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How to Deal With Grief We all have to deal with grief at one point in our lives. When confronted with the loss of a loved one be it a close family member or friend, dealing with grief can dominate your daily life. Everyone will have a time of grieving, but it will be different for each person. Some will move through it rapidly. For others, they stay stuck there and grief dominates their life for many years. Some have extreme emotions that lead to physical signs just like a lack of appetite or sleepless nights. Others will find their signs to be a bit mild like the occasional attack. The intensity of emotions as well as the time taken to grieve has nothing to do with how close you were to the deceased person. It has more to do with how balanced and healthy you are on the emotional, physical and spiritual planes. Many of the long standing or intensely felt grief comes from unresolved grief in the past. It becomes a pattern that is repeated. It’s as if you’re being offered opportunities to heal your grief in the hope that one day you may be able to manage it. The grief hails from a sense grief, a feeling of emptiness, that the deceased filled your lifestyle. This unfamiliar scenario can cause you to feel sad and lonely. Grief consists of five phases. The first one is when one switches into denial and shock. Next, these are followed by anger against the loved one or may be against God for making you go through such a difficult time. The third stage may be bargaining which will be then followed closely by depression or deep unhappiness with the final stage being acceptance.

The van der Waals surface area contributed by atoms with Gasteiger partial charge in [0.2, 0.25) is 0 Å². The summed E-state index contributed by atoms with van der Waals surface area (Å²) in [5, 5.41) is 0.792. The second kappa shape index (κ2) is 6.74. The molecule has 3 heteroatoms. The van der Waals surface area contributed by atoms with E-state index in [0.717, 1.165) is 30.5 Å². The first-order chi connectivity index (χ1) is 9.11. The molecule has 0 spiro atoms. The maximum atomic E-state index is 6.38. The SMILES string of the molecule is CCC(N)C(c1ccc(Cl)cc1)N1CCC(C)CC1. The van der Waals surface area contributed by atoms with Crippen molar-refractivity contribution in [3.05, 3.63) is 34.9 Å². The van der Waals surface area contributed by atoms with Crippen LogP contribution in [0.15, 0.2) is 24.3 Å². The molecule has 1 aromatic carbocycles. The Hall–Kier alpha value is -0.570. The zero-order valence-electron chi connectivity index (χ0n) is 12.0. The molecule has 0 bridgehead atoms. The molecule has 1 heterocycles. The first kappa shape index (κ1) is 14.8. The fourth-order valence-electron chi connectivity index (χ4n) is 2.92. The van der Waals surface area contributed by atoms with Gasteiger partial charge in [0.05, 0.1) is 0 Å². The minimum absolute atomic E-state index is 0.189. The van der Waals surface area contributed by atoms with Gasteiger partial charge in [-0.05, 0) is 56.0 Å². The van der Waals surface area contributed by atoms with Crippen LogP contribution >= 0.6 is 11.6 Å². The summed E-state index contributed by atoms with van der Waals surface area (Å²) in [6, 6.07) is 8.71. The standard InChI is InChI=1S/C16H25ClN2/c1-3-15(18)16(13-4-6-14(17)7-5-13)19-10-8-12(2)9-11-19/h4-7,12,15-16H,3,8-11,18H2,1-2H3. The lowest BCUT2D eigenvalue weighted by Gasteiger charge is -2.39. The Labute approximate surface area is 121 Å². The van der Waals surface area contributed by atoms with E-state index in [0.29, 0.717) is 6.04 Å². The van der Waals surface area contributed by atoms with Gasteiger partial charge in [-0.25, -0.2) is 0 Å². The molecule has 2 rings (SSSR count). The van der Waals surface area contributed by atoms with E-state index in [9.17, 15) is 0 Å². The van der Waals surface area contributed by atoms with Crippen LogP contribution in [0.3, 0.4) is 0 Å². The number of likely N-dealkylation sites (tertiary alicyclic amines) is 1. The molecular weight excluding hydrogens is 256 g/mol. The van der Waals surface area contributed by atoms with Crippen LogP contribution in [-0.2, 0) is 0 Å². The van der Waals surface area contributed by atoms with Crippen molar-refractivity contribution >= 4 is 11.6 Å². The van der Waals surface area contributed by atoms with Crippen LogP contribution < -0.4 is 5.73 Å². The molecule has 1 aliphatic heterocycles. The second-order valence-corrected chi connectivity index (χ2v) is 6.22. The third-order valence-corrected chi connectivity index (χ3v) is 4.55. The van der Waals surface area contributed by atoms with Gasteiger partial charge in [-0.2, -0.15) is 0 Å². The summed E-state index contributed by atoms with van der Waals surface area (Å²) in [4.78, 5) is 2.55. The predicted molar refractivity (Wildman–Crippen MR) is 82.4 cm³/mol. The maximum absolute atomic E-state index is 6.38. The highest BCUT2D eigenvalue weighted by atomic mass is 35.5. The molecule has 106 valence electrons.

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Grief is a means of letting go. It enables you to go deeper to find the root of your issues. However, for some, they may not be able to let go of the pain. They will not be disloyal to the memory of their departed, and they fear letting go. Dealing with grief becomes this constant obstacle to continuing with forward. Society as a whole does not provide enough support in terms of the healthy and holistic allowance and acceptance of grief. Friends and family members, while meaning well, become impatient with you and may want you to get it over quickly. Quick fixes aren’t quick in any way, and they do not assist you to handle the root problem. This means that the core issue festers and grows although concealed under the veil of the quick fix. When seeking to cope with grief in a way that is curative, it is best to accept it and know you will come through it and it is not a permanent state but just a process.